There are three different types of estimation problems depending on how the observations are used:

• Filtering The observations z = {zt z2,.. •, z,\ are used for filtering to obtain an estimate x,|, of the state of the system \t.

• Smoothing The observations z = {zl z2,..., z, zt+l} are used for smoothing to obtain an estimate x,|,+1 of the state of the system xt.

• Prediction The observations z = \zi z2, •.. , z,_i} are used in prediction to obtain an estimate xt\t~\ °f the state of the system x,.

For a detailed discussion on the topic the reader is referred to specialized books (e.g., Brown and Hwang, 1996). This reference also includes the software for some applications. Recursive algorithms are ideal for estimation of time-varying parameters. Modifications based on stochastic modeling of the parameter variations lead naturally to the development of the Kalman filter and the estimation of time-varying states in stochastic dynamic systems. Kalman considerably extended the state-estimation and filter theory of time-varying parameters or states so as to handle the analysis of nonstationary time series and provide a natural approach to the analysis of time series data that are assumed to be generated from stochastic state-space equations.

When modeling a system that evolves through time, specifically a stochastic process that is defined in discrete time, one would like to put the system in a state-space form or in the so-called state of the system vector x,. (Most linear models can be put into state-space form; nonlinear models can be linearized by using Taylor series expansion to reformulate them in state-space form.) If future values of the state of the system, xr+s, s = 1, 2,..., can be modeled using knowledge of x, (i.e., x, contains all the required information about the previous values î = 1, 2, . . .), wc obtain what is called a Markovian system. The best description of x, using x,_], x,_2,... can be modeled as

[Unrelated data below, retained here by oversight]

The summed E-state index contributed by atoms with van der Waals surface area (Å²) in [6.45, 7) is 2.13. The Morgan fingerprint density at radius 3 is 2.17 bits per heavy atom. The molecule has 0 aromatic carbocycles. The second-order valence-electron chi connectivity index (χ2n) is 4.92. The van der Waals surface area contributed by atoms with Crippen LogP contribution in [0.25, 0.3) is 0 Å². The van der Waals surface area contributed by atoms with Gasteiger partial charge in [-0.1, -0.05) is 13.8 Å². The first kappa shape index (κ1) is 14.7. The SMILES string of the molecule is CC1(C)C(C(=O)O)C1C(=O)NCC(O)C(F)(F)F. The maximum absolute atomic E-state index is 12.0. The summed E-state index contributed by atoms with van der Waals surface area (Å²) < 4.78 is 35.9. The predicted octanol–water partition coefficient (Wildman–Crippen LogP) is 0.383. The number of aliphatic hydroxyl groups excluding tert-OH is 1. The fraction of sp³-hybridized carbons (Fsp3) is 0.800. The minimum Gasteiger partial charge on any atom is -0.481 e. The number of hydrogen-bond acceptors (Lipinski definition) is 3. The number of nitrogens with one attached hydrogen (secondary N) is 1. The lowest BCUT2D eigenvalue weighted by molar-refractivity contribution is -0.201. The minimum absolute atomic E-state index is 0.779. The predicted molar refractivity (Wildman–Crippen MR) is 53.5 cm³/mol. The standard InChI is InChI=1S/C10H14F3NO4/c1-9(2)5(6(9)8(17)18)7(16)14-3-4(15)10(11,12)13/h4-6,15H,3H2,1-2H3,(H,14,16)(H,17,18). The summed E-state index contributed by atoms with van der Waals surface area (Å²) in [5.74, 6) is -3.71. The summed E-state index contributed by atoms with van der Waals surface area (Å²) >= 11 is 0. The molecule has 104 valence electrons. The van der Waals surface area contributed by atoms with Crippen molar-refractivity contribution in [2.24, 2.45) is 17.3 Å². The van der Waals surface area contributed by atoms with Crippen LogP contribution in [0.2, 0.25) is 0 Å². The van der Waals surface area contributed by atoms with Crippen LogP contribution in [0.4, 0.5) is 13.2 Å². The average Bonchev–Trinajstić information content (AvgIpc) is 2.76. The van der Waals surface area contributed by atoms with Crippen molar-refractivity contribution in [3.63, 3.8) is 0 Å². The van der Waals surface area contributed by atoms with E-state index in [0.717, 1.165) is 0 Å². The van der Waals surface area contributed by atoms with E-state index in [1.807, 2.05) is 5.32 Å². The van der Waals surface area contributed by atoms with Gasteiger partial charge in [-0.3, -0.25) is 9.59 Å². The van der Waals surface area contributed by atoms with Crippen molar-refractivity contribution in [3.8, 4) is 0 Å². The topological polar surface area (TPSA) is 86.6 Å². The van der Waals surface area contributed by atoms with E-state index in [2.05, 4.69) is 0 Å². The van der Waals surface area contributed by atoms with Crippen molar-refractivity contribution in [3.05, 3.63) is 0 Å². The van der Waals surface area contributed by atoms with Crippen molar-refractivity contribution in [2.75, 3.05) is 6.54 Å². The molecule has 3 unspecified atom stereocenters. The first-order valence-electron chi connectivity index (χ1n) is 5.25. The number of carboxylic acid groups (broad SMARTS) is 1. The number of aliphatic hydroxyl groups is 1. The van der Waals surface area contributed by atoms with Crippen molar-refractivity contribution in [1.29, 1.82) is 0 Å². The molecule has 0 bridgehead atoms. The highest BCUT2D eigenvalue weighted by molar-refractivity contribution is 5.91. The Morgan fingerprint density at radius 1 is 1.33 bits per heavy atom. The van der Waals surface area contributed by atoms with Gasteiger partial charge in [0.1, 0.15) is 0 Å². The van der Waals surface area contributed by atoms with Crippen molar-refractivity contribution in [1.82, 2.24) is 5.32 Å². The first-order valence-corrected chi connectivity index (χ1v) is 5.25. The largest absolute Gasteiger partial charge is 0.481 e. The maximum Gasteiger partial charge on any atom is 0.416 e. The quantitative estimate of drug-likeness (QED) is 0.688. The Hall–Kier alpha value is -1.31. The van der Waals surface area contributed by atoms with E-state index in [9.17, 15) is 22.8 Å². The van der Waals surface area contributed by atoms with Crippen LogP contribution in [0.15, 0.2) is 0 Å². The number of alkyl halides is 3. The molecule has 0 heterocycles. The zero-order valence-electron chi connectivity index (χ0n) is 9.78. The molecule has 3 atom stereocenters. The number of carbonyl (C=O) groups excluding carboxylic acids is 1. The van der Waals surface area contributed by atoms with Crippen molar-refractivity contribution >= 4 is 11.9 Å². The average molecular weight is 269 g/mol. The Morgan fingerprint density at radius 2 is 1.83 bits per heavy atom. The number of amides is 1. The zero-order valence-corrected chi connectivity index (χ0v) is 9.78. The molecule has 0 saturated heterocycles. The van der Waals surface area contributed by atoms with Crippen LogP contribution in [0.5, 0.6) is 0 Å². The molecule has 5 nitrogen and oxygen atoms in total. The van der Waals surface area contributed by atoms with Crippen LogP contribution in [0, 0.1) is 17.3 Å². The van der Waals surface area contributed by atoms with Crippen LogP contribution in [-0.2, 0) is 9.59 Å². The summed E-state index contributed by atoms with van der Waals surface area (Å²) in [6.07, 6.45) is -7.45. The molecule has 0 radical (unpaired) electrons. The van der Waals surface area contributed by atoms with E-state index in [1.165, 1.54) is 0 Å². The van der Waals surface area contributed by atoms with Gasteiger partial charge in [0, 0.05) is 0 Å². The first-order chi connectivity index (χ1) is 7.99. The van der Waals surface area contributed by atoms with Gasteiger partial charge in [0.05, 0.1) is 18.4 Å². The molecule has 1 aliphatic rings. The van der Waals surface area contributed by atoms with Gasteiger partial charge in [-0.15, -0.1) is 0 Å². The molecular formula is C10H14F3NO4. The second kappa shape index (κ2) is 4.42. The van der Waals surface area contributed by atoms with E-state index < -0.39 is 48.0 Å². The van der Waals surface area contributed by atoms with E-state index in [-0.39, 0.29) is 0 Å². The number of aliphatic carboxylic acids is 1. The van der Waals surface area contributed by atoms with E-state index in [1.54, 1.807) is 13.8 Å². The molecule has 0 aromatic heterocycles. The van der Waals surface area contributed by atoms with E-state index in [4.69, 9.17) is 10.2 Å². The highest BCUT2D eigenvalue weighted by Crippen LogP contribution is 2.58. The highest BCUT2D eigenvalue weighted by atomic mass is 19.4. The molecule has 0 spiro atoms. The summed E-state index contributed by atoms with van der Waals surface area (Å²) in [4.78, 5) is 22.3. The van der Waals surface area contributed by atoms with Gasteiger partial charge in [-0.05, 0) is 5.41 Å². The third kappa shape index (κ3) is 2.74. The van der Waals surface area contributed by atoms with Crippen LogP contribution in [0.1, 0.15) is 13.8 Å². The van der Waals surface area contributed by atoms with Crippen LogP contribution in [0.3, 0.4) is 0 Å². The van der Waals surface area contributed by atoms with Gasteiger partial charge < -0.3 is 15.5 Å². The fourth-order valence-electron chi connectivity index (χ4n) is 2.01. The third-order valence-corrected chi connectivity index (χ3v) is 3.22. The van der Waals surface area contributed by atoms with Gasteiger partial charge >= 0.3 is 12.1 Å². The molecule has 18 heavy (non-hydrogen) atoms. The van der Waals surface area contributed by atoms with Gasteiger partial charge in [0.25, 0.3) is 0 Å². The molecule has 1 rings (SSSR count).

Equation (1) is called the state equation of the system, where <£(-) is the transition function, T( ) is the noise transition function, w( is the vector of system noises that describes the part of x, that is not explained by xs, s < t, and is assumed independent of xs and wv for s < t. When <£(•) and T( ) do not vary with time dependence, the system is referred to as stationary.

In most applications, the state of the system, x„ is not directly observed but rather measured in an observation vector z„ which is a function of x„ corrupted by measurement noise v,. This may be written as:

This equation is called the observation equation of the filter, and Eqs. (1) and (2) together constitute the heart of the Kalman filter; they may represent linear or nonlinear systems. The filtering problem is to estimate x, from the observations Z], ... ,zt, which are corrupted by measurement noises. If both the system and the observations are assumed linear, Eqs. (1) and (2) will have the following form:

The stochastic properties of the system and measurement noises have to be defined in order to apply the Kalman filter. Also the properties of the initial state